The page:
A certain amount of distance for the material must be put between an artist and the music they are creating ... otherwise the music is very much “in the moment.” Being “in the moment” can often have a disconcerting feel, and a disjointedness, because the artist has not had the time to properly both separate and incorporate the material into their lives. Sometimes this works well, with the spontaneity seeming to add to and become part of the music [more pointedly, the lyrics], but for the most part, the art comes out raw and unprocessed ... this can feel uncomfortable, even if it’s exquisitely insightful for both the listener and the artist.
Such was the case for the album “Stage Fright,” exquisitely insightful and very raw with emotion. There are many reasons this can happen, and with The Band, it probably had to do with “Stage Fright” being their third album, the release that followed two major successful outings of material that had been communally addressed and understood ... but here, The Band was faced with the mirror, they were looking at themselves for the first time, they [though nearly all of the songs were penned by Robbie Robertson] were writing from the heart, and that can be both a very scary and satisfying thing at the same time.
Robbie Robertson’s intentions were to write a much lighter, more airy album then their release entitled “The Band,” but in doing so, he found that his music was taking a darker turn, a more introspective appearance. The Band had great album success, and for the most part, terrible live performances ... that left both the group and their fans wondering what was going on, especially when one considers the raving success they had on the road with Ronnie Hawkins for so many years. Robertson went on to say, “... this album ‘Stage Fright’ started to seep through the floor. I found myself writing songs that I couldn’t help but write. After the fact, I think we could sense what the album was saying, but by then we had already been blinded by the light. Favoring to stay away from the songs done by many artists, of the angst ridden singer / songwriter style, I surprised even myself by writing several songs which, in veiled ways, spoke of personal concerns and problems within the group.”
Though at first glance, or listen, several of the songs have a marvelous feel, a nice rock n’ roll beat and set your toes to tapping ... it was these songs that encouraged Patti Smith [yes, the singer, who would become famous for writing probably the most introspective album of all time "Horses"] who was writing for Circus Magazine to say, “The feel of ‘Stage Fright’ is pretty positive ... the album is designed to make you feel good, ... and was recorded in friendship.” It would have been easy to make this assumption based on the sound and a couple of the songs, but with lines like ...
I’ve seen a young boy on the run, And I’ve seen other children having fun. Police siren, flashing light, And I wonder who went down tonight. People, people, where do you go, Before you believe in what you know?
... there was ample evidence that The Band had been effected by the War in Vietnam, the protest movement, drugs, and the killings at Kent State.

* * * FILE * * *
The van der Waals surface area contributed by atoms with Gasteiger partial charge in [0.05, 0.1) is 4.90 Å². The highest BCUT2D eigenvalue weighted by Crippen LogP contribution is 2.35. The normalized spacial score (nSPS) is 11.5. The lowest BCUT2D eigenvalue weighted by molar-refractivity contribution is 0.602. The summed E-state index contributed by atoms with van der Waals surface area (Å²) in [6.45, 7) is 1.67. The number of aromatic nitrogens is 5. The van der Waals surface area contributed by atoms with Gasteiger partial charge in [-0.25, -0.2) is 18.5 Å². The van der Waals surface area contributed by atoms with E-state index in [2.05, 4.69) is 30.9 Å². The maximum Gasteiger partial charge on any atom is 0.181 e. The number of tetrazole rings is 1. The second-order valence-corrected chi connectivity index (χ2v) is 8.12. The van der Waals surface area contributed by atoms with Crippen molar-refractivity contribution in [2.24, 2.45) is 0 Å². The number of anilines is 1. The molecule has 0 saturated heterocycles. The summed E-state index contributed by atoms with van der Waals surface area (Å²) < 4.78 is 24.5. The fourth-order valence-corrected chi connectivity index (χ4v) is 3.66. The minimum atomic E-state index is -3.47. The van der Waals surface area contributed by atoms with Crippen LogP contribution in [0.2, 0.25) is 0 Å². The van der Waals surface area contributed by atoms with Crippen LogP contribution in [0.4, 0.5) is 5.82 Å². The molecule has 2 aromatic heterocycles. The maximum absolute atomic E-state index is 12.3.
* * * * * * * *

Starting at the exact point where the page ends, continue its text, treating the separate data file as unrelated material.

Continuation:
Another aspect that didn’t sit well for this release was that they used two producers, Todd Rundgren [who also did the original engineering] and Glyn Johns, with whom The Band had worked with at the Isle of Wight Festival. These two entered into somewhat of a competition to see which one could best produce the songs, rather then collaborating, assisting each other, and The Band. The result was that after several listens, it is entirely possible to discern which person produced which songs, and this did not lead to a cohesive texture for “Stage Fright.”
Without measuring the context and relationship of the rest of the songs on the album, this release did not fare as well as the first two outings by The Band. That being said, when one looks back in time, with today's ears, aware of the history of not only The Band, but of the social events of the day ... this is a knock out album to say the least. The song “Stage Fright” has to be the all time best song regarding liver performing, “The Shape I’m In” is relentless in it’s style and grace, “The WS Walcott Medicine Show” is right out of some pulp novel left on a train station bench, and “Daniel and the Sacred Harp” will tear your soul apart.
As to the process of remastering, and adding outtakes ... this aspect of music leaves me a bit befuddled at times. While on the one hand I want to listen to the material as I remember it, and on the other, if things are done correctly, the enhanced sound quality and production can add a great deal. The addition of outtakes are fun to hear the first couple of times, but it usually becomes clear why these tracks never made it to the original album, and to that end the record is just too weighted with material ... but hay, I’ll take the outtakes and just skip over them when I’m listening. I guess what I’m trying to say in a polite manner is that I’d buy the remastered album because it sounds better, but I feel like I’m being sold a bill of goods with the extra material, material that I believe has or will, show up on future boxed sets. Never the less, this is a fine addition, and worth your while ... matter of fact, I picked up my copy at the grocery store for three dollars. I ask you, “does it get much better than that?”
All and all, for everything that was going on with and around The Band, this album not only stands the test of time, but must be considered an essential element of any serious record collector’s musical anthology.